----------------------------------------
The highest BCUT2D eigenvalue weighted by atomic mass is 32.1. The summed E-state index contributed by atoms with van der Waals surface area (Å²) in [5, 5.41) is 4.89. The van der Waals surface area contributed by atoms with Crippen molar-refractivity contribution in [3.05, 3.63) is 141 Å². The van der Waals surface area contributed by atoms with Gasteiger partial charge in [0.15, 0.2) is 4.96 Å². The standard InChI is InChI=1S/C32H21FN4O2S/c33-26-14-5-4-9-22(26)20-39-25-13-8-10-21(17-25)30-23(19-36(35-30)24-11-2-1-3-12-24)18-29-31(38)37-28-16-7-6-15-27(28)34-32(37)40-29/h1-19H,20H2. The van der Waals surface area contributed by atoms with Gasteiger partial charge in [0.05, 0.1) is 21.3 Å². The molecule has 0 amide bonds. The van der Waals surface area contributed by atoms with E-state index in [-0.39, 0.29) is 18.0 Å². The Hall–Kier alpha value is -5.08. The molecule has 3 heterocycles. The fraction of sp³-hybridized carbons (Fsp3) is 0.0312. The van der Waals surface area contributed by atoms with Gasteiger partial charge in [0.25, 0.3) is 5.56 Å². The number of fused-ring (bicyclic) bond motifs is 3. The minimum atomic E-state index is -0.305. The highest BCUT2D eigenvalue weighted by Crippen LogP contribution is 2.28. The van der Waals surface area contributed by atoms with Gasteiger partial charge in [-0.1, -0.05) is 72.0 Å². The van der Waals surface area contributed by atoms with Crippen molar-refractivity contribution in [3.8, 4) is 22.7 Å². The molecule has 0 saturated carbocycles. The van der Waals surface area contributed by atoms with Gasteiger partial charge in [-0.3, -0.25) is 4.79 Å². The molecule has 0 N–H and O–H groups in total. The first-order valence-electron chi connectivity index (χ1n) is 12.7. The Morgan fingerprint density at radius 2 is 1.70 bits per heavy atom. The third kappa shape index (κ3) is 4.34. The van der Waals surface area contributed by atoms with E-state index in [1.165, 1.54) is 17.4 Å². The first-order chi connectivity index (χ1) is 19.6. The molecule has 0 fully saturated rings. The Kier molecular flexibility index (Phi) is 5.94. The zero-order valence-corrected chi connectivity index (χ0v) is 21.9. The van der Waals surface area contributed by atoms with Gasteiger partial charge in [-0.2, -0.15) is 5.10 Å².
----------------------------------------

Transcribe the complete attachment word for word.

The highest BCUT2D eigenvalue weighted by atomic mass is 32.1. The summed E-state index contributed by atoms with van der Waals surface area (Å²) in [5, 5.41) is 4.89. The van der Waals surface area contributed by atoms with Crippen molar-refractivity contribution in [3.05, 3.63) is 141 Å². The van der Waals surface area contributed by atoms with Gasteiger partial charge in [0.15, 0.2) is 4.96 Å². The standard InChI is InChI=1S/C32H21FN4O2S/c33-26-14-5-4-9-22(26)20-39-25-13-8-10-21(17-25)30-23(19-36(35-30)24-11-2-1-3-12-24)18-29-31(38)37-28-16-7-6-15-27(28)34-32(37)40-29/h1-19H,20H2. The van der Waals surface area contributed by atoms with Gasteiger partial charge in [0.05, 0.1) is 21.3 Å². The molecule has 0 amide bonds. The van der Waals surface area contributed by atoms with E-state index in [-0.39, 0.29) is 18.0 Å². The Hall–Kier alpha value is -5.08. The molecule has 3 heterocycles. The fraction of sp³-hybridized carbons (Fsp3) is 0.0312. The van der Waals surface area contributed by atoms with Gasteiger partial charge in [0.25, 0.3) is 5.56 Å². The number of fused-ring (bicyclic) bond motifs is 3. The minimum atomic E-state index is -0.305. The highest BCUT2D eigenvalue weighted by Crippen LogP contribution is 2.28. The van der Waals surface area contributed by atoms with Gasteiger partial charge in [-0.1, -0.05) is 72.0 Å². The van der Waals surface area contributed by atoms with Crippen molar-refractivity contribution in [3.8, 4) is 22.7 Å². The molecule has 0 saturated carbocycles. The van der Waals surface area contributed by atoms with Gasteiger partial charge in [-0.3, -0.25) is 4.79 Å². The molecule has 0 N–H and O–H groups in total. The first-order valence-electron chi connectivity index (χ1n) is 12.7. The Morgan fingerprint density at radius 2 is 1.70 bits per heavy atom. The third kappa shape index (κ3) is 4.34. The van der Waals surface area contributed by atoms with E-state index in [1.165, 1.54) is 17.4 Å². The first-order chi connectivity index (χ1) is 19.6. The molecule has 0 fully saturated rings. The Kier molecular flexibility index (Phi) is 5.94. The zero-order valence-corrected chi connectivity index (χ0v) is 21.9. The van der Waals surface area contributed by atoms with Gasteiger partial charge in [-0.2, -0.15) is 5.10 Å².